Answer by Lou Davis, emergency nurse, clinical nurse educator:
I can’t be cynical about this.
It really is the most amazing feeling. To be in the position, as I am, to be doing the best job in the world and then to be able to say to a patient’s family that you have managed to “restart” the heart or do another life-saving procedure is the best feeling ever.
A while ago, a young man arrived in our department who was unwell. But he didn’t appear to be desperately unwell.
Within minutes, he was deteriorating, and it became apparent that he had meningococcal septicaemia. He had the good fortune to have been seen by one of the best medics I have ever worked with. And when the shit hit the fan, he was the doctor you wanted on your team. He worked tirelessly, as we all did, to save this lad. He was transferred to the intensive care unit, near to death but still hanging on. I spent the next few hours answering the phone to his family, who were driving many miles to be with him.
Being able to tell them he was still alive when they arrived was one of the best moments of my career. He survived, although in a bitter twist of fate, the doctor who saved him died later that year.
He survived and is now successful. There is no job that can give you that satisfaction.
It isn’t all about defibrillation and heart massage. Some of our patients are “saved” before they arrest. I can see some of their faces in my mind, and I can remember some of their names.
If I’m honest, I occasionally feel rather inadequate when I read how successful other people on Quora are—people who are “something” in Silicon Valley, who have been pivotal in the success of Facebook or Yahoo or even those who have developed Quora.
But I’m lucky, too, I reckon, because there are lots and lots of people who will be able to wake up to a new day because of what we did. And when I’m feeling doubt about my contribution to the bigger picture, because I know it’s not global, I think to myself: It matters to them, and it matters to me.
Saving someone’s life—it’s not a bad way to earn a living.
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Answer by Greta Jo, M.D., anesthesiologist specialized in cardiac anesthesiology:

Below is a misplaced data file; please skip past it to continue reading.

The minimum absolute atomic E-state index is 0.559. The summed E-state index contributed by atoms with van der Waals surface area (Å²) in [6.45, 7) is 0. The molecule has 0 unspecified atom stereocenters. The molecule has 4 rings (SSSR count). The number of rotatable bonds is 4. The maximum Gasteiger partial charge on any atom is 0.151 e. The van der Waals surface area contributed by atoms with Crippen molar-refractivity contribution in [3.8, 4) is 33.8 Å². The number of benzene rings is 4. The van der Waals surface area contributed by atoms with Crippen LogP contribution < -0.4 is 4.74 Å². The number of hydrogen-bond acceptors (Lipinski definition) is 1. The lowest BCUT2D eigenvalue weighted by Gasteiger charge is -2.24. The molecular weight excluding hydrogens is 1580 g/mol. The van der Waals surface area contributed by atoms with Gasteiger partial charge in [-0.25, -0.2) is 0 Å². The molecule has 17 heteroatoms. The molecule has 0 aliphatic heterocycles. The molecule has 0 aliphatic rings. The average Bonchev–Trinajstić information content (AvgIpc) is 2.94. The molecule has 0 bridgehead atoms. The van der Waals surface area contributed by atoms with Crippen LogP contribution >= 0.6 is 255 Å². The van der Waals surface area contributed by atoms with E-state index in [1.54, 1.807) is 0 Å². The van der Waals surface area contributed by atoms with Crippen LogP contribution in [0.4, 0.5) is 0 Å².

It’s an incredible feeling that sneaks up on you.
My most memorable epiphany happened when I was working in the ICU. I was walking through the unit when a nurse pulled me aside and said, “That guy isn’t doing so well.” I walk over to his bedside and see that he’s struggling to breathe and his blood pressure is trending downward. His wife was at the bedside, so someone escorted her to a waiting area while I asked a nurse to administer some vasopressive medications to buy me some time while I set up the equipment to intubate the guy. Meanwhile, the respiratory therapist was helping out by bag-mask ventilating the patient. I started to worry about worst-case scenarios and tried to mentally prepare myself for them so that should they occur, then at least everything would go over smoothly. Then one of the surgeons walked by and I said to her, “Find any ICU attending, and tell them to come here now.”
Just as I was intubating the patient, a small crowd gathered at the bedside. Luckily there was minimal drama during this whole situation, and the intubation went smoothly. Then I overheard someone ask, “What happened?” and that surgeon from earlier said, “Greta just saved his life, that’s what happened.”
That was when it hit me. That was when I just realized what happened.
When you’re so used to doing what’s best for the patient, sometimes you don’t realize that not doing something that otherwise seems so obvious will result in him dying. Up until that moment, in my mind, all I was doing was what’s best for the patient: He’s struggling to breathe. Putting in breathing tube will help him breathe. Then he will get better.
But to hear someone actually say you saved a life? That was a wonderful feeling.
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